Digital Literacy: Why It Matters for Students in Canada

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© Kathleen Espiritu

Digital devices have become a part of almost every aspect of our lives. Our smartphones wake us up and tell us the news. GPS guides us to our next appointment. Laptops connect us with a world of information and enable us to work (and play) anywhere, anytime.

Beyond personal convenience and leisure, our economy has also come to count on digital technologies. Every sector has been affected, from retail to finance, agriculture to manufacturing, medicine to skilled trades.

Digital Literacy is the Future of Education

That’s why digital literacy is a critical part of today’s education. Like us, our children live in a digital world. While reading, math, and science remain at the core of education, students must also be prepared to use technology safely and effectively to support their learning and ultimately fuel their lives and careers. Like anything else, it is a skill that needs to be taught.

Digital literacy in the classroom refers to the knowledge and ability to use a broad range of digital tools, such as tablets, computers, search engines, and education software, to explore content, collaborate with other students, and create digital content. Most adults slowly learned what they now know about technology as new tools were introduced and developed. Younger students are born into a world where all these tools already exist and need guidance on harnessing them to their fullest potential.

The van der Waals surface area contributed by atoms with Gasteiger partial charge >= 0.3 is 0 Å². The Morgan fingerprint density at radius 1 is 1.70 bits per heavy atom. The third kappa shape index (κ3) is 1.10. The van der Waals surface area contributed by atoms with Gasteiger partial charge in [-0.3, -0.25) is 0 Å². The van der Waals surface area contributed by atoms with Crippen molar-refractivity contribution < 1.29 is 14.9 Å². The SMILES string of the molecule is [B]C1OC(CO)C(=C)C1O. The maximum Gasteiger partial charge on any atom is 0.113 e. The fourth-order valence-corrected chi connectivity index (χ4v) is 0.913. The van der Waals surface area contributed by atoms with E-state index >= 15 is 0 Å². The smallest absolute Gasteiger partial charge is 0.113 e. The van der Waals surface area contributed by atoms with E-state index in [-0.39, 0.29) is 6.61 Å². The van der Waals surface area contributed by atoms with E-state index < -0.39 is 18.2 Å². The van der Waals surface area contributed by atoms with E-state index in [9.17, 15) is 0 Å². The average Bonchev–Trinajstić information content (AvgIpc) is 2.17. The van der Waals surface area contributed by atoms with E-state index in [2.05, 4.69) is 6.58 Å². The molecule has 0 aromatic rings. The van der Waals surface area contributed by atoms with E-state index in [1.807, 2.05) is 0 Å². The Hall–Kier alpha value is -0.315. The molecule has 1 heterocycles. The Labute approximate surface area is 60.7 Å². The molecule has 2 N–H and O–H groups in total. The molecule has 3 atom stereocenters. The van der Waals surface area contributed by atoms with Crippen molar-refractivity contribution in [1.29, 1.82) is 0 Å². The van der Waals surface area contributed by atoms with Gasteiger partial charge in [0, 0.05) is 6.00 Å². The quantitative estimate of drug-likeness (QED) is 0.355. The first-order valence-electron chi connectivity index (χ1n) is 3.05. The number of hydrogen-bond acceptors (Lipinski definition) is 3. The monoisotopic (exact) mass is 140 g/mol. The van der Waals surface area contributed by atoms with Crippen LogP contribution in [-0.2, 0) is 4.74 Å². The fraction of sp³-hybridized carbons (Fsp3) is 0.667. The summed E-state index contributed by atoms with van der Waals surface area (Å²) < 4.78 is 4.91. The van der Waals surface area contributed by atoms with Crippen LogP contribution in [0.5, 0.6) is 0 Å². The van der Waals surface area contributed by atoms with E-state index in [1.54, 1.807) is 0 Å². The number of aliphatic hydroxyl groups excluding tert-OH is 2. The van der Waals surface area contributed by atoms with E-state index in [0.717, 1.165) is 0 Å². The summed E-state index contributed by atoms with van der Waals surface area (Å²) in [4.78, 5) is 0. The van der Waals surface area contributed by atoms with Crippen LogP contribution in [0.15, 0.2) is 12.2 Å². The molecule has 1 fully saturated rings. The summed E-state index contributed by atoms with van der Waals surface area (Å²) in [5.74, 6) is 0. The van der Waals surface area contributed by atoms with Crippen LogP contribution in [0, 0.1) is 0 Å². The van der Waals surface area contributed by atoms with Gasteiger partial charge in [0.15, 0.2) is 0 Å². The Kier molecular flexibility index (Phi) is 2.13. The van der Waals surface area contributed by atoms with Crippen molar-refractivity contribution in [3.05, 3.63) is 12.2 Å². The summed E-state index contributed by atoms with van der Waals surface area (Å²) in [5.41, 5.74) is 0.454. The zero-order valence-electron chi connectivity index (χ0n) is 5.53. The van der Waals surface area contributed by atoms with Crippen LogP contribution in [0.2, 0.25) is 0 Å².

The years of the COVID-19 pandemic showed us how effectively digital technology could be integrated into teaching and learning practices. Although in-person schooling is back in full swing for most students, digital technology continues to play a key role in the classroom, and for good reason.

Digital Literacy Supports Learning

Among the many benefits of digital literacy, it can:

  • Foster essential skills like research, critical thinking, decision-making, and creativity
  • Improve writing, reading, listening, and speaking skills
    Provide access to endless amounts of information
  • Ensure that students know how to evaluate digital content and stay safe online
  • Help students engage and have fun with their schoolwork
  • Create opportunities for collaboration and social interaction
    Promote respect for other perspectives by exposing students to a world of information and ideas that differ from their own
  • Improve digital equity by ensuring all students have basic digital skills even if they don’t have the same access at home
  • Ensure students are aware of their responsibility to communicate information ethically online

What Digital Literacy in Education Looks Like:

Ontario’s Ministry of Education outlines skills and attitudes that constitute digital literacy. Digitally literate students can:

  • Select and use appropriate digital tools to collaborate, communicate, create, innovate, and solve problems
  • Manage the use of technology to support mental health and well-being
  • Use digital tools to define and plan data searches, collect data, and identify relevant data sets
  • Demonstrate a willingness and confidence to explore and use new or unfamiliar digital tools and emerging technologies
  • Manage their digital footprint by engaging in social media and online communities respectfully, inclusively, safely, legally, and ethically